COA rejects covered bridge arsonist’s insanity defense

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A man who set two Indiana covered bridges ablaze and almost burned down a third lost his insanity defense appeal after the Indiana Court of Appeals concluded he was legally sane at the time of the crimes.

As Jesse Payne was about to set fire to a covered bridge in Parke County, he was met by police who asked him to take a polygraph test as to why he was in the area and had gasoline on hand. They found his reasons suspicious, which was confirmed when the test concluded Payne’s statements were false and that he exhibited a “strong likelihood of deception” and “untruthfulness.”

Payne, who was on parole at the time, had previously burned down the Jeffries Ford and Bridgeton covered bridges. By the time police arrived at the scene of each fire, those bridges were already fully engulfed.

Payne eventually admitted to starting those fires, but asserted an insanity defense. He relied on three court-appointed psychiatrists’ diagnoses that Payne had “schizophrenia” with “prominent delusions [and] hallucinations,” and “schizophrenia, paranoid type,” which they concluded had prohibited Payne from appreciating the wrongfulness of his arsons and attempted arson.

A jury rejected his insanity defense and convicted Payne of two counts of Class B felony arson and Class B felony attempted arson. He was also found to be a habitual offender and received an aggregate 90-year sentence.

Among other things, Payne argued on appeal that there was insufficient evidence to show he was legally sane at the time of the offenses. That argument was based in part on the unanimous opinion of the court-appointed experts that he was not sane at the time of the offenses. Payne also argued the state’s circumstantial demeanor evidence was not probative of his sanity because that evidence was consistent with Payne’s delusions.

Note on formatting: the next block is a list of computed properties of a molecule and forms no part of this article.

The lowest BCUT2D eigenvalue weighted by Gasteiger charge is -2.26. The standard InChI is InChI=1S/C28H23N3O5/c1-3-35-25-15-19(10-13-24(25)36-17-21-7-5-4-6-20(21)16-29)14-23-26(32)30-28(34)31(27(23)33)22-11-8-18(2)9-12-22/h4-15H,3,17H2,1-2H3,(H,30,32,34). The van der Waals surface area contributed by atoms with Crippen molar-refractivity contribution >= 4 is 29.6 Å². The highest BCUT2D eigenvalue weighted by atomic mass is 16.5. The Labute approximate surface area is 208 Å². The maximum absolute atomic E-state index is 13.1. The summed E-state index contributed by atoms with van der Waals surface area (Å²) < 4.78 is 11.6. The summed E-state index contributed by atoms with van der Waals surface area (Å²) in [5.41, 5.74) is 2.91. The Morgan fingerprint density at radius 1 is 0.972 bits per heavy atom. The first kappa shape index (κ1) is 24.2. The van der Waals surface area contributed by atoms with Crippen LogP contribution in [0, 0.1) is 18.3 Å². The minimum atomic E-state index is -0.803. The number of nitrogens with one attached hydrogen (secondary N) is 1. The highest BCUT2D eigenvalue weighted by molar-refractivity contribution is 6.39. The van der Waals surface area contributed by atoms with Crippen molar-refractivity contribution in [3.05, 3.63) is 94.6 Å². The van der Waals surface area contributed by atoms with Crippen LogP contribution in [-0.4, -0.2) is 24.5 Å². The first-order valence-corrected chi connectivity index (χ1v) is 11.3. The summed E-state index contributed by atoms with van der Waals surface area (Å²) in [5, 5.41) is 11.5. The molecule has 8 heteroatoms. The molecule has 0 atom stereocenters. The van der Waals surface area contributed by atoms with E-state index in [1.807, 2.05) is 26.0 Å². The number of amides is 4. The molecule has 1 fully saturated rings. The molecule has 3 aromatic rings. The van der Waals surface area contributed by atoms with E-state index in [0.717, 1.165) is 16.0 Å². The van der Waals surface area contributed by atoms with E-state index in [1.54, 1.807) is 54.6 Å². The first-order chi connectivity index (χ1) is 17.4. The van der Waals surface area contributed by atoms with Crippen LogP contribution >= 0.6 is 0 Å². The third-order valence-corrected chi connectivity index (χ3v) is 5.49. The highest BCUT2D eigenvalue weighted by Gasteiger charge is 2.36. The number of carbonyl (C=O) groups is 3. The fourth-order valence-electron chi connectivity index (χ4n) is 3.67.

Payne relied on the Indiana Supreme Court’s split ruling in Barcroft v. State, 111 N.E.3d 997, 1002-06 (Ind. 2018). There, the majority concluded that “ample demeanor evidence” existed before, during and after a shooting to support the rejection of Lori Barcroft’s insanity defense after she shot and killed a pastor.

The Barcroft court also held that a fact-finder’s conclusion that a criminal defendant was sane at the time of the offense could be supported by circumstantial demeanor evidence alone, even if the unanimous opinion of three court appointed mental-health experts concluded that the defendant was suffering from a delusional psychosis at the time of the offense and that the circumstantial demeanor evidence was consistent with the defendant’s delusions.

“Following Barcroft here, we are obliged to conclude that the State’s demeanor evidence of Payne’s behavior before, during, and after the offenses is sufficient to support the jury’s finding that Payne was sane at the time of those offenses,” Judge Edward Najam wrote for the appellate panel. “That evidence suggests that Payne’s conduct surrounding the crimes was calculated, deliberate, and premeditated.”

It concluded that Payne’s appeal was a request to reweigh the evidence, which the appellate panel refused to do.

“In sum, in Barcroft our Supreme Court clarified that Indiana’s appellate courts are to review a fact-finder’s rejection of a claim of insanity the same way we review any other claim of insufficient evidence to support a fact-finder’s determination,” the panel continued. “… Applying that standard here, we are obliged to conclude that the State presented sufficient evidence to show that Payne was able to appreciate the wrongfulness of his conduct at the time of the offenses and, thus, that he was legally sane at those times.”

It thus affirmed Payne’s convictions and upheld his sentence in Jesse L. Payne v. State of Indiana, 18A-CR-1359.

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